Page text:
During my time with NAAG, I had the opportunity to learn more about the opioid epidemic. I got the chance to help advertise, prepare for and run the national conference for attorneys general coming together with pharmacists, law enforcement and legislators to attack the epidemic from multiple angles for a more holistic solution. Since I hope to become a lawyer, it was exciting to see how people from different professions can intersect and help one another out.
If I could have dinner with anyone, living or dead, it would be …
… Tadeusz Kościuszko.
In a perfect world …
…our society would value love over power.
About my research:
During the summer of my sophomore year, I had the honor of working with [Professor of History] Karl Qualls to create history tutorial videos on topics in modern European history. It was a history buff’s dream come true. Once I heard about Professor Qualls’ idea to create videos that teach about important trends in history, I jumped at the opportunity to be a part of it. I think it is important that we do not keep academia in an ivory tower. Providing educational material [in this way] helps make knowledge more accessible to a greater amount of people. In addition, putting concepts such as Marxism or modernity into a 10-minute video is no easy feat; it forces us to pull important facets from these historical trends and revaluate how we write history.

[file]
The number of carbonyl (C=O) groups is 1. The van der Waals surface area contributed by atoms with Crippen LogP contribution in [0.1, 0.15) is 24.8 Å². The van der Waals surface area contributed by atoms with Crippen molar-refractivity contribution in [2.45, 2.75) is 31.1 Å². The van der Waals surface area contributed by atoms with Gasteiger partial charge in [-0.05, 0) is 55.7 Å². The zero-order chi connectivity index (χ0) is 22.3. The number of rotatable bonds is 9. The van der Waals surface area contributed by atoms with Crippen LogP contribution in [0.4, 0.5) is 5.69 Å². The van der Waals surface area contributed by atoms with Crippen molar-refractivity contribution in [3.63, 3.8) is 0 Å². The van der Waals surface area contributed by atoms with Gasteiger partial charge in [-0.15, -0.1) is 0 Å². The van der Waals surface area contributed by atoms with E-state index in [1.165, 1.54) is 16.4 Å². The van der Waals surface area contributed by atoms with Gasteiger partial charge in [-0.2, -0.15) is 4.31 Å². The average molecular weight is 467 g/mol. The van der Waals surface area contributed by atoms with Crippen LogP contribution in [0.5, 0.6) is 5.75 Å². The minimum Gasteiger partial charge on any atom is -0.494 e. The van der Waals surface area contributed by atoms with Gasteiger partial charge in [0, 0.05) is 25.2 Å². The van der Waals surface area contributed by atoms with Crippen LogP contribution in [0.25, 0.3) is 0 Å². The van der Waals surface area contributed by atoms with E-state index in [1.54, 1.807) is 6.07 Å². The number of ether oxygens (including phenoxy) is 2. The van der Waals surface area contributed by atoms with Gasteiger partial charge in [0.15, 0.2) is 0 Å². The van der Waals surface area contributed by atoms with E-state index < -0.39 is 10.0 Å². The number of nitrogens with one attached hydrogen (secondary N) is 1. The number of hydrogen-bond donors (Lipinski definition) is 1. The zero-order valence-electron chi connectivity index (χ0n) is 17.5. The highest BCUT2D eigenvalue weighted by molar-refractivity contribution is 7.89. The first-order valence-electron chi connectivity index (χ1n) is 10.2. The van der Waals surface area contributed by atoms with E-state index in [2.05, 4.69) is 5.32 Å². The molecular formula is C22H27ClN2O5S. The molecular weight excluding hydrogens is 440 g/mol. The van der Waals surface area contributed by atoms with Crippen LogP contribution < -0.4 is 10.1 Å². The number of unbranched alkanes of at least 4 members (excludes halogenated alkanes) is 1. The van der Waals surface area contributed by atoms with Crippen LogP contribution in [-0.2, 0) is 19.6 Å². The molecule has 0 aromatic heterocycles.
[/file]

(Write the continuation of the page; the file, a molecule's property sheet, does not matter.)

Getting to collaborate with a professor I really admire and respect has been a once-in-a-lifetime experience. It was inspiring to bounce ideas back and forth on how we wanted to cultivate and portray these histories. I also had the chance to conceptualize different theories and concepts in photos and diagrams while exploring visual and auditory learning techniques, and I got to play a camera operator with a whole green screen, lights and microphone setup!
Published November 28, 2017